Carig: Baseball is big business, but the sport shouldn’t feel like the sole domain of businessmen
From Marc Carig at The Athletic on February 6, 2020:
Connie Mack, the Hall of Fame manager of the Philadelphia Athletics, was also the club’s proprietor. It helps to explain his legendary job security— he managed the A’s for 50 years. It was his only business. This also meant that he lived a boom-and-bust existence. In the good times, he was assembling some of the best teams in baseball history. In the bad times, he was selling off those pieces just to stay afloat, in hopes of rebuilding a dynasty. Mack had little choice.
John Henry is not Connie Mack.
This comes to mind now that Mookie Betts is in the process of being wrapped up and shipped to the Dodgers in the kind of trade that should never, ever happen. The financial reasons for it are clear. The Red Sox want to escape the punishment of the luxury tax, Betts is a year from free agency and attempts at an extension have proven fruitless. In the plainest language possible, the Red Sox simply didn’t anticipate meeting Betts’ price. This is a choice. It is a choice because whether or not Betts gets paid, there are two indisputable truths moving forward. Henry will still be the very rich owner of the Boston Red Sox and he will still be raking in plenty of money. Any suggestion to the contrary is a farce.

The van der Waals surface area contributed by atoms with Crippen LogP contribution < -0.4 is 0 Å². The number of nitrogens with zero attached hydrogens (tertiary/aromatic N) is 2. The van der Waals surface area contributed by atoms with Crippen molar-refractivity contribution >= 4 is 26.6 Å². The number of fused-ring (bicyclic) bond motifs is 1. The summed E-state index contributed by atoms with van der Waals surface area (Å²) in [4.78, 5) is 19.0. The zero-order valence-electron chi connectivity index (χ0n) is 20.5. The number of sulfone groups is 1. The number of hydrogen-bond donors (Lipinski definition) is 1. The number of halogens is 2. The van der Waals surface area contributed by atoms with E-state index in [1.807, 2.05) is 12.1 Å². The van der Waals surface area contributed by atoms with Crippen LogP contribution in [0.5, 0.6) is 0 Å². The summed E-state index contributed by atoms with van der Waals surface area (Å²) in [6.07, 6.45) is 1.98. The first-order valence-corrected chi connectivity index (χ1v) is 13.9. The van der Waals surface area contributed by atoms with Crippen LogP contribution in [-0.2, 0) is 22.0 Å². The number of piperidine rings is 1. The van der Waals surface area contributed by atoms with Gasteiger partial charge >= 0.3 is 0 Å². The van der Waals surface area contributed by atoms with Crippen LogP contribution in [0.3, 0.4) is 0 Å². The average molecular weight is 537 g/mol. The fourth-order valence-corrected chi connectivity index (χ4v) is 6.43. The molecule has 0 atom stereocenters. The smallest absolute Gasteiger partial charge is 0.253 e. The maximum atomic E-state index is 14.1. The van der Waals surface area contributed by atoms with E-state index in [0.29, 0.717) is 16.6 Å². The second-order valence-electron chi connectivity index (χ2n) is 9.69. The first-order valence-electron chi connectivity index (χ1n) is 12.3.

To be clear, baseball is big business. It has been for a long time. It will be moving forward. There’s nothing wrong with making a buck. Players are performers, and the owners are producers. Performers are compensated for their talents with money. This isn’t a charitable endeavor on either side. Nor is it a public trust, despite the mass mythologizing to the contrary. But the sport shouldn’t feel like it is the sole domain of businessmen. There should be room for what used to be called sportsmen.
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This page was last updated February 7, 2020 at 1:53 am MST.